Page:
Friday, October 26, 2012

Marcion and Aquila [Part Seven]

Most people haven't noticed that Lactantius (early fourth century) makes reference to the Marcionite interest in calling Jesus 'Chrestos' and connects it with Aquila's translation of Daniel 9:26 - "And after the seven weeks and the sixty-two, he that is anointed (ἠλειμμένος) shall be cast out, and there is no place for him."  Lactantius writes in the Divine Institutes:

Some one may perhaps ask who this is who is so powerful, so beloved by God, and what name He has, who was not only begotten at first before the world, but who also arranged it by His wisdom and constructed it by His might. First of all, it is befitting that we should know that His name is not known even to the angels who dwell in heaven, but to Himself only, and to God the Father; nor will that name be published, as the sacred writings relate, before that the purpose of God shall be fulfilled. In the next place, we must know that this name cannot be uttered by the mouth of man, as Hermes teaches, saying these things: Now the cause of this cause is the will of the divine good which produced God, whose name cannot be uttered by the mouth of man. And shortly afterwards to His Son: There is, O Son, a secret word of wisdom, holy respecting the only Lord of all things, and the God first perceived by the mind, to speak of whom is beyond the power of man. But although His name, which the supreme Father gave Him from the beginning, is known to none but Himself, nevertheless He has one name among the angels, and another among men, since He is called Jesus among men: for Christ is not a proper name, but a title of power and dominion; for by this the Jews were accustomed to call their kings.

But the meaning of this name must be set forth, on account of the error of the ignorant, who by the change of a letter are accustomed to call Him Chrestus. The Jews had before been directed to compose a sacred oil, with which those who were called to the priesthood or to the kingdom might be anointed. And as now the robe of purple is a sign of the assumption of royal dignity among the Romans, so with them the anointing with the holy oil conferred the title and power of king. But since the ancient Greeks used the word anointing (χρίεσθαι), which they now express by anointed them with oil (ἀλείφεσθαι) as the verse of Homer shows,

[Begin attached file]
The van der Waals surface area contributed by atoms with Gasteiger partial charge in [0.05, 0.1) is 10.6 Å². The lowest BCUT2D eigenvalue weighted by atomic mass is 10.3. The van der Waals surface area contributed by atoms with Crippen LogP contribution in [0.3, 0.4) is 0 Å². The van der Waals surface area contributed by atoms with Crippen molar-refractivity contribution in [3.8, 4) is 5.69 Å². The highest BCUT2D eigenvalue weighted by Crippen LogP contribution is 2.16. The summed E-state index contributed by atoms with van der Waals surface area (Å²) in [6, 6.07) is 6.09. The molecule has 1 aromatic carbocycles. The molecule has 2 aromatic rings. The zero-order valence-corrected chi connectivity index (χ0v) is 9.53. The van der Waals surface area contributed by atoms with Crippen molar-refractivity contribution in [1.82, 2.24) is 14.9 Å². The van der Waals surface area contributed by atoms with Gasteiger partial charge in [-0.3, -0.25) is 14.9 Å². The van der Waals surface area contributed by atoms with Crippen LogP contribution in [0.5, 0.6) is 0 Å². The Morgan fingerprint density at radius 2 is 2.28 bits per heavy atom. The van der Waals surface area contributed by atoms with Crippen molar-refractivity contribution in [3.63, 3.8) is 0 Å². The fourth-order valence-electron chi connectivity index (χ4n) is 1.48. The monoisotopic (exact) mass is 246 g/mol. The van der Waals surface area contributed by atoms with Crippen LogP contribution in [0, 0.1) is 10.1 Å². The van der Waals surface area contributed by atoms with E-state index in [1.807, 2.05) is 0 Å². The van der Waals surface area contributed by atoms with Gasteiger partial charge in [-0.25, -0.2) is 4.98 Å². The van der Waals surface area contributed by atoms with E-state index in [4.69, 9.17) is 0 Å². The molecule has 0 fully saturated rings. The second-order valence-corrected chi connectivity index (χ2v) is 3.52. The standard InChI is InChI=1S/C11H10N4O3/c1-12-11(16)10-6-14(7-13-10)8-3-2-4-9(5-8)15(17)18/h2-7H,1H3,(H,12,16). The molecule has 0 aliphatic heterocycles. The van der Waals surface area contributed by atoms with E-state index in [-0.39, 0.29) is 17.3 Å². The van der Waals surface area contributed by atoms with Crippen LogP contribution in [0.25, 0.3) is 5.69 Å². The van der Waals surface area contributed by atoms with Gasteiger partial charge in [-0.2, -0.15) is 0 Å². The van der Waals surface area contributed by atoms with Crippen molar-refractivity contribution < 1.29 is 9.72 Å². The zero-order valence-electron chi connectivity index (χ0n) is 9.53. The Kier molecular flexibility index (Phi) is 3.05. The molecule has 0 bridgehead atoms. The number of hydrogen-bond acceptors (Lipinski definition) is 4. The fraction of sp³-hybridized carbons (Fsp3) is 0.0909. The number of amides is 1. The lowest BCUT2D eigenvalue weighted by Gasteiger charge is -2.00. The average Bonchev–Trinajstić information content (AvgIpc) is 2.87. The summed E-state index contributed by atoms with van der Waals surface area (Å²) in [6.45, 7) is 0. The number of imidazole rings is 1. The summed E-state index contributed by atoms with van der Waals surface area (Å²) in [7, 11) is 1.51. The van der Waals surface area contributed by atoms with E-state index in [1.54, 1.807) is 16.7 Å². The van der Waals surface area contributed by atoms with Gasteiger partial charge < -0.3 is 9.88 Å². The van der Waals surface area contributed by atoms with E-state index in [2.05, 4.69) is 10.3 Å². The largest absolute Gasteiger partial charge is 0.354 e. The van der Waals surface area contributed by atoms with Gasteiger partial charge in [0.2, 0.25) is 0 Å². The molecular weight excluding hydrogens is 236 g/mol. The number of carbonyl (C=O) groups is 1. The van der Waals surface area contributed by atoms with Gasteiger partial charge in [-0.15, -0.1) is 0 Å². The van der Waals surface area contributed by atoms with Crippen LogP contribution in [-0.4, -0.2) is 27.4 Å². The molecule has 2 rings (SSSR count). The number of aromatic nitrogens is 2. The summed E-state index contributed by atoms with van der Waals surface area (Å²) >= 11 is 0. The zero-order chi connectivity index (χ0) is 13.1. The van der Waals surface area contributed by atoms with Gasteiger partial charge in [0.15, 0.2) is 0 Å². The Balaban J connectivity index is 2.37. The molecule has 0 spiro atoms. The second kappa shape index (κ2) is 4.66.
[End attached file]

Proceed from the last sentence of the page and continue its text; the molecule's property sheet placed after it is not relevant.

“But the attendants washed, and anointed (χρισαν) them with oil;”

on this account we call Him Christ, that is, the Anointed, who in Hebrew is called the Messias. Hence in some Greek writings, which are badly translated from the Hebrew, the word eleimmenos (ἠλειμμένος) is found written, from the word aleiphesthai (ἀλείφεσθαι), anointing. But, however, by either name a king is signified: not that He has obtained this earthly kingdom, the time for receiving which has not yet arrived, but that He sways a heavenly and eternal kingdom, concerning which we shall speak in the last book. But now let us speak of His first nativity. [Lactantius Divine Institutes 4.7]

Lactantius's point is more specific than has been previously recognized.  'Those who use the title Chrestos' to describe Jesus are clearly the Marcionites and the specific argument that they make because of their choice of title is that Jesus was not a king, was not the figure called 'messiah.'

Indeed Lactantius also makes clear that it is Aquila's translation of Daniel 9:26 which is being used to make this argument.  For Eusebius makes clear that only Aquila translates the Hebrew here with the word cited by Lactantius "And this is made clear by the other translators: for Aquila says, "And after the seven weeks and the sixty-two, he that is anointed (ἠλειμμένος) shall be cast out, and there is no place for him." And Symmachus, "And after the weeks the seven and sixty-two the Christ (χριστός) shall be cut off, and shall not belong to him."  Clearly the Marcionites are being understood to have employed Aquila's translation of Daniel to support their claim that not only was Jesus something other than the messiah, but also something other than an earthly king.  He is Chrestos, undoubtedly a wholly divine hypostasis.

This is very significant.  Everyone reading this discovery has just witnessed the unearthing of something very new and very significant in the study of Marcionitism.  I am beginning to think I should develop these points into a monograph.

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